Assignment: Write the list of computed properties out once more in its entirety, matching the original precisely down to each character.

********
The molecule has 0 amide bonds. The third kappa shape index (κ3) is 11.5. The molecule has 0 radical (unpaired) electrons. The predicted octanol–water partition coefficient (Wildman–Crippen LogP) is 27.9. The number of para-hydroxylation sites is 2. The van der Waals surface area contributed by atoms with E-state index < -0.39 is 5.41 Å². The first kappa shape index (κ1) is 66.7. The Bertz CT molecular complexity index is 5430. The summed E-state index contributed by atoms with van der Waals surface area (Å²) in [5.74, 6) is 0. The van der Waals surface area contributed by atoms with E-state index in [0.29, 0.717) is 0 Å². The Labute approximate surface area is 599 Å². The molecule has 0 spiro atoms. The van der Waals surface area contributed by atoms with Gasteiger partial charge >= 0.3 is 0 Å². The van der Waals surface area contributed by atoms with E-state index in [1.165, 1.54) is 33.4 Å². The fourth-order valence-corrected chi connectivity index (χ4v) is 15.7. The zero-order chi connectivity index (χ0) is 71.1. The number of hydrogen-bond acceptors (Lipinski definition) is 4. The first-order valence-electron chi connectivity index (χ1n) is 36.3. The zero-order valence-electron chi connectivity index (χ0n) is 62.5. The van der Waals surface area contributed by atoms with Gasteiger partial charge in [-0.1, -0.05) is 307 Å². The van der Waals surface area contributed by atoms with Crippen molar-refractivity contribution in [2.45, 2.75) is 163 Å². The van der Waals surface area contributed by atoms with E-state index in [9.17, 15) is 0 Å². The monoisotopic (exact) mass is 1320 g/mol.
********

The molecule has 0 amide bonds. The third kappa shape index (κ3) is 11.5. The molecule has 0 radical (unpaired) electrons. The predicted octanol–water partition coefficient (Wildman–Crippen LogP) is 27.9. The number of para-hydroxylation sites is 2. The van der Waals surface area contributed by atoms with E-state index < -0.39 is 5.41 Å². The first kappa shape index (κ1) is 66.7. The Bertz CT molecular complexity index is 5430. The summed E-state index contributed by atoms with van der Waals surface area (Å²) in [5.74, 6) is 0. The van der Waals surface area contributed by atoms with E-state index in [0.29, 0.717) is 0 Å². The Labute approximate surface area is 599 Å². The molecule has 0 spiro atoms. The van der Waals surface area contributed by atoms with Gasteiger partial charge >= 0.3 is 0 Å². The van der Waals surface area contributed by atoms with E-state index in [1.165, 1.54) is 33.4 Å². The fourth-order valence-corrected chi connectivity index (χ4v) is 15.7. The zero-order chi connectivity index (χ0) is 71.1. The number of hydrogen-bond acceptors (Lipinski definition) is 4. The first-order valence-electron chi connectivity index (χ1n) is 36.3. The zero-order valence-electron chi connectivity index (χ0n) is 62.5. The van der Waals surface area contributed by atoms with Gasteiger partial charge in [-0.1, -0.05) is 307 Å². The van der Waals surface area contributed by atoms with Crippen molar-refractivity contribution in [2.45, 2.75) is 163 Å². The van der Waals surface area contributed by atoms with E-state index in [9.17, 15) is 0 Å². The monoisotopic (exact) mass is 1320 g/mol.